After producing two cloned buffalo calves,
Haryana-based National Dairy Research Institute (NDRI), through the new
and advanced hand-guided cloning technique, has cloned another buffalo
calf, named Garima-II, on August 22, 2010. This cloned buffalo calf is
different from the earlier cloned calf because; in this case, the used
donor cell was embryonic stem cell.
The world's first buffalo calf through the hand-guided cloning
technique was born on February 6, 2009 at NDRI, Karnal and
subsequently, the second cloned calf Garima, weighing 43 kg, was born
on June 6, 2009 . In earlier cloning, the donor cell was from somatic
cells. The donor embryonic stem cell was isolated from the
eight-day-old blastocyst. These cells were cultured up to 29-passages
(117 days), till it expressed pluripotent marker, and then confirmed to
be stem cell.
Dr AK Srivastava, director of NDRI, emphasized that this technology
could go a long way in helping faster multiplication of superior milch
buffaloes in India. “Although the world's largest population of
buffaloes is in India; and they are contributing about 55 percent of
total milk production in country, the percentage of elite animals is
very low; and there is an urgent need to enhance the population of
these elite buffaloes,” he said. He further emphasized that there is an
acute shortage of good bulls; and the technology of cloning will
decrease this gap between supply and demand of breeding the bulls, in
the shortest possible time.
The team that worked in the production of this cloned calf using
embryonic stem cell as donor cell are: Dr MS Chauhan, Dr SK Singla, Dr
RS Manik, Dr P Palta, Dr Shiv Parsad, and Dr Aman George of NDRI,
Karnal, Haryana. The scientists are of the opinion that the embryonic
stem cells have better cloning ability as compared to somatic cells,
and the epigenetic reprogramming of these cells is much more efficient
than the somatic cells, which are already differentiated and
lineage-committed. The scientists believe that the cryopreservation of
embryos will need to be made, so that the embryos could be transported
and used at several places.
The hand-guided cloning technique developed at NDRI, is an advanced
modification of the conventional cloning technique. In this technique,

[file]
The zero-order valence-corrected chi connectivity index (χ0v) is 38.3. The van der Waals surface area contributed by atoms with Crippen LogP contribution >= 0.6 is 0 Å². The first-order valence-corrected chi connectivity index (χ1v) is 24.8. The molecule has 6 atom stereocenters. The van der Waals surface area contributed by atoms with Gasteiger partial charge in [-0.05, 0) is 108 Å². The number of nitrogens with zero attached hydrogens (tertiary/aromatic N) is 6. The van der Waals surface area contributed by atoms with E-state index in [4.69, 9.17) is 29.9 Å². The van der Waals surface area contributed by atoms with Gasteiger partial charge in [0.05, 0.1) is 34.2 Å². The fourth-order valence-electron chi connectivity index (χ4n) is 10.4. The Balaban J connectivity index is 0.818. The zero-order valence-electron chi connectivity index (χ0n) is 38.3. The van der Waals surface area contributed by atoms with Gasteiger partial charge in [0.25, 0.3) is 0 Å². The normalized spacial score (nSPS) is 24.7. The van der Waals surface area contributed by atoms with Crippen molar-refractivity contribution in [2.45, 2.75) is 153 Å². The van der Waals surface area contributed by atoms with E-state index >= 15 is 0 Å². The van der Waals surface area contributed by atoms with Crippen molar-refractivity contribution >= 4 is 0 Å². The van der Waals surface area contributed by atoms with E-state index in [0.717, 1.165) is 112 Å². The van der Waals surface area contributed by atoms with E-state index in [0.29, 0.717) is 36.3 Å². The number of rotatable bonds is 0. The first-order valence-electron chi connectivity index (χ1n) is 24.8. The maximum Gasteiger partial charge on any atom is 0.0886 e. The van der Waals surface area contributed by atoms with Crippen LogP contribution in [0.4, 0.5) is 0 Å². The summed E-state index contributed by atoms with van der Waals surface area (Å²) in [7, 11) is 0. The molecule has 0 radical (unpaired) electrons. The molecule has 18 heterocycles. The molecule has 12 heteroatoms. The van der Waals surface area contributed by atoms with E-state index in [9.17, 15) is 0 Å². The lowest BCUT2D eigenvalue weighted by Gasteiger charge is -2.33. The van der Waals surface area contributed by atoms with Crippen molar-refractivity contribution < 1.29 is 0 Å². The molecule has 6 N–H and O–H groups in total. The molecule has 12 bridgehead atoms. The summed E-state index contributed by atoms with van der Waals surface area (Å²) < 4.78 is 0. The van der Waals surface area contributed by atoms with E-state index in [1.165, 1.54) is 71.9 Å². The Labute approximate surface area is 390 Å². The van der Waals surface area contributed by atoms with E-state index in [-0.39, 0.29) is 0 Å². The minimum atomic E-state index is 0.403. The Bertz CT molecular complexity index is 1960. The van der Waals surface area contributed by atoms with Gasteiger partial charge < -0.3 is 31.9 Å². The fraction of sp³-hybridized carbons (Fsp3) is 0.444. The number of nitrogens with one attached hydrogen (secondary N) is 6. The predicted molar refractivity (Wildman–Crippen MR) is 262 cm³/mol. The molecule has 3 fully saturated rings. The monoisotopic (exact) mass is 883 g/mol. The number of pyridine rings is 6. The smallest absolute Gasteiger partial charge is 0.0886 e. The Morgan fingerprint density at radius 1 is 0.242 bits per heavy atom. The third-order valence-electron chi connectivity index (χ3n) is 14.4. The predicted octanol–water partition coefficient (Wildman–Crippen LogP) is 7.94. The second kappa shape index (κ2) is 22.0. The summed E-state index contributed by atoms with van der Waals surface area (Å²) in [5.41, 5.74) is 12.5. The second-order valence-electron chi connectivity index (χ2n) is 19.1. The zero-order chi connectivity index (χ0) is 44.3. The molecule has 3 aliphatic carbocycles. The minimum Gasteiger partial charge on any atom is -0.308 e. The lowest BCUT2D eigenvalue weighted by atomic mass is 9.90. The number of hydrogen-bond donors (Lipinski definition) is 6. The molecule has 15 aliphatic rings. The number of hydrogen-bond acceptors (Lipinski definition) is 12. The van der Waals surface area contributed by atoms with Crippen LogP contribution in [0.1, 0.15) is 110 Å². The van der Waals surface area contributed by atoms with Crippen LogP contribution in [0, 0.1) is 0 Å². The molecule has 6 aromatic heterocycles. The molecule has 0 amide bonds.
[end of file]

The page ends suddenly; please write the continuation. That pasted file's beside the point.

immature oocytes were isolated from ovaries and were matured in vitro.
These were then denuded and treated with an enzyme to digest the outer
layer of oocytes called 'zona pellucida'.
The oocytes were then treated with chemicals to push their genetic
material to one side of the oocyte. This protruded side was then cut
off with the help of hand-held fine blade, for removing the original
genetic material of the oocyte. The enucleated oocyte was then
electrofused with single cell taken from colony of embryonic stem
cells. The resulting embryos were cultured and grown in the laboratory
for seven days, to develop them to the stage of blastocyst. The
blastocysts were transferred to recipient buffaloes.
affected by Fluoride levels
Fluoride avoidance reduces anemia in pregnant
women, decreases preterm births and enhances baby's birth-weight;
reveals leading fluoride expert, AK Susheela, director, Fluorosis
Research and Rural Development Foundation, India, in a study published
in Current Science.
Susheela's team explains that anemia in pregnancy, which can lead to
maternal and infant mortality, continues to plague many countries
despite nutritional counseling, maternal iron and folic acid
Anemic pregnant women living in India, whose urine contained 1 mg/L
fluoride or more, were separated into two groups. The experimental
group avoided fluoride in water, food and other sources and ate a
nutritious diet, as instructed. The control group received no
instructions. Both groups supplemented with iron and folic acid.
Results reveal that anemia was reduced and preterm and low birth weight
babies were considerably fewer in the fluoride-avoidance group, as
compared to the control. Two stillbirths occurred in the control group,
none in the experimental group.
According to the findings of the study, fluoride avoidance regenerate
the intestinal lining that enhance the absorption of nutrients, as
evidenced by the reduction in urinary fluoride, followed by rise in
approves Advaxis' trial for cervix cancer
The Drug Controller General of India (DCGI) has